Back a million years ago, when dinosaurs roamed the earth and I still talked about sports for a living, the New England Patriots parted ways with their coach, Bill Parcells, after the team made a Super Bowl appearance. He was not super-pleased. In fact, he had a parting shot:

“If they want you to cook the dinner, at least they ought to let you shop for some of the groceries.”

I get what he’s saying: if you are holding me accountable for the performance of 53 guys, I should get to pick which guys they are. Well, teachers don’t get to pick. But in the right place, they get to pick *how* they teach. In one of my first conversations with my new department chair (now a district-level administrator) when I hired on, I found out that our department was moving in the direction of classroom -level autonomy. The state decides what you have to teach, yeah, but you get to decide how to do it.

Use a textbook? Fine. Ditch the textbook? That’s cool too. All about Three-Act Math and Desmos Activities and WODB? You do you.

We do a lot of planning as content teams. Our main focus during this school year is detracking. Instead of offering three ability-grouped sections, there will be “Honors Algebra II”, and just-plain “Algebra II” next year. Those are the options, kid. So we’re spending a lot of time figuring how to support our struggling learners in a faster-paced environment.

Now, they’re not coming around tomorrow to make a movie. Nobody here is doing anything earth-shattering and disruptive, but it is obviously cool to have the freedom to teach in your own style. Occasionally, monumentally cool things happen. Sometimes, it’s a smaller victory. In classic “happy accident” style, I may have stumbled across something cool this week, in terms of the order in which material is presented for maximum learning.

We’re in the midst of a (short) trig unit. Right angle trig, sine and cosine graphs, that’s about it. “Coterminal angles” and “Functions of any angle” gets a drive-by. Law of Sines and Law of Cosines get pushed back to Pre-Cal. There’s probably more emphasis on graphing. But: What if the order flip-flopped? Graph first, then tackle coterminal angles and the general definition of the functions?

Maybe with a Desmos activity?

Yeah, let’s do that.

I feel like I’ve got to lay a pretty good foundation with the graphs. Maybe, emphasize that the graph is periodical and hits the same value multiple times. I think the visual will help my students grasp the concept that there is a sine & cosine value for all of those degree measures, then we can go from there.

My 2nd hour wasn’t having it:

My 5th hour response: marginally better. Then I was out Thursday for an all-day curriculum planning meeting (coincidentally). So we’ll see. If the periodic nature of the sin/cos functions take root, I’ve set the table for Friday beautifully.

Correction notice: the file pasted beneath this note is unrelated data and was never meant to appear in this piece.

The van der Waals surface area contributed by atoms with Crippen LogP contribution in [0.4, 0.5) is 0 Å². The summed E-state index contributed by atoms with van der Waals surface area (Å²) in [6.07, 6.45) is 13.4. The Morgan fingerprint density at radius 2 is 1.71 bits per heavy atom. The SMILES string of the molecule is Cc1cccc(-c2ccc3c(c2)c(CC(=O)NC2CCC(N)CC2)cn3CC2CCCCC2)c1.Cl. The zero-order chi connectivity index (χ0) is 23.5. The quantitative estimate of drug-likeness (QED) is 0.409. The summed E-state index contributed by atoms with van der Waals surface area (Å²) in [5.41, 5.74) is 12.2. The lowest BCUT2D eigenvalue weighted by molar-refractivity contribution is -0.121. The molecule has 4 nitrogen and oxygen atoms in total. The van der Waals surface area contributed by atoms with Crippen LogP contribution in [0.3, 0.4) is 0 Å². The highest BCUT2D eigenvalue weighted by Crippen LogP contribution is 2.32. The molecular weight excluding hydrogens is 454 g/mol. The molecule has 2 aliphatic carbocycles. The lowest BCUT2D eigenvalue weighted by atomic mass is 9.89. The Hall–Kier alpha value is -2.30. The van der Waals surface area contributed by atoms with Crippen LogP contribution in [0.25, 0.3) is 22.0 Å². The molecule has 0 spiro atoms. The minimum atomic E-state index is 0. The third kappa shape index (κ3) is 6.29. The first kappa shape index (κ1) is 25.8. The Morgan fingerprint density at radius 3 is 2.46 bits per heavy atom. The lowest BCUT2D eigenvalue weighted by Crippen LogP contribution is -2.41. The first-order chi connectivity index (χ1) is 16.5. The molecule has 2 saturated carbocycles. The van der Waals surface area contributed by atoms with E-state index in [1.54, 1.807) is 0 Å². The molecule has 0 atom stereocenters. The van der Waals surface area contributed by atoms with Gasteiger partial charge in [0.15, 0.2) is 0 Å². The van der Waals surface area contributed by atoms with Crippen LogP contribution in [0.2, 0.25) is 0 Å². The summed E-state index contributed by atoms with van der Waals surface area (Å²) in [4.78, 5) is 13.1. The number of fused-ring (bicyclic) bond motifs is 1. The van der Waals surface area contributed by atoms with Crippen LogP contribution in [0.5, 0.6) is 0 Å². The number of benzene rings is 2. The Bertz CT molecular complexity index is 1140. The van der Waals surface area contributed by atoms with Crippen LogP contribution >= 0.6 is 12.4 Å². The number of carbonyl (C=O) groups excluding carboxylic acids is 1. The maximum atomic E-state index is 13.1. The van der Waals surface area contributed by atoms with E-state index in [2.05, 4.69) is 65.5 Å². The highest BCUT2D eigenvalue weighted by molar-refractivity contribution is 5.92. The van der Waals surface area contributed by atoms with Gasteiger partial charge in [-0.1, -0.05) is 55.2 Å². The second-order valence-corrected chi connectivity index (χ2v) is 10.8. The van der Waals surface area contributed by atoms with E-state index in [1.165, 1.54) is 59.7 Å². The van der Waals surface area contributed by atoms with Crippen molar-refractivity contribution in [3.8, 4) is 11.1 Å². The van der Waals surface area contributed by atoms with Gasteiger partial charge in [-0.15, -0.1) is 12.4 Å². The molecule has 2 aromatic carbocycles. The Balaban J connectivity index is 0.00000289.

We quickly recapped the sin/cos graph assignment Friday at the outset of class, pointing out again how the graph of the function repeats. I’m guardedly optimistic. Let’s roll with Desmos, huh? We started with a card sort of definitions – letting the students do some word root detective work.

They had some mild success at matching words, images, and definitions, and we took a couple of minutes to make sure we were speaking the same language.

(H/T to some of my online PLN friends who helped me tweak this activity. Protip: when smart people give you advice, take it.)

After a couple more screens where we pondered the cyclical nature of the graphs, it’s time to get to the meat and potatoes.

Good news: pretty much everybody could sketch a 135 degree angle. Also good news: most could recall the ratios for sine and cosine. So let’s push the ball upfield. Here’s how to calculate the ratio of any angle. Go.

We ran out of time before we could dive deep into the idea of positive and negative values for the functions.

Ironically, this activity connected much better with my 2nd hour than with my 5th.

But what can I say? Friday afternoon, after lunch, sun shining thru my windows….

At least some of them let their creativity shine thru as well.

So, did this little tweak in the order of sections pay off? Not in a fireworks/shooting stars kind of way. I think the visual of the animated unit circle/sine graph was huge. And I think the Desmos activity was an improvement over me standing there and dishing out notes and giving a written assignment.

The bigger story is the freedom to re-arrange things in such a way that it benefits my students. Writ large, my Alg II planning group met last week to ponder some options for next year, including SBG, but we also took a hard look at the course from a power standards standpoint. We front-loaded the course with Alg II standards, pushed the trig section back to the end of the year, and flip-flopped a couple of units to get balance between 3rd and 4th quarter. Standards-Based Grading has some folks curious, and is being strongly encouraged, but individual teachers have the option whether to implement it.

Sounds to me like as seasoned chefs, a lot of us will be buying our own groceries next year. I feel a little bit like Bobby Flay already.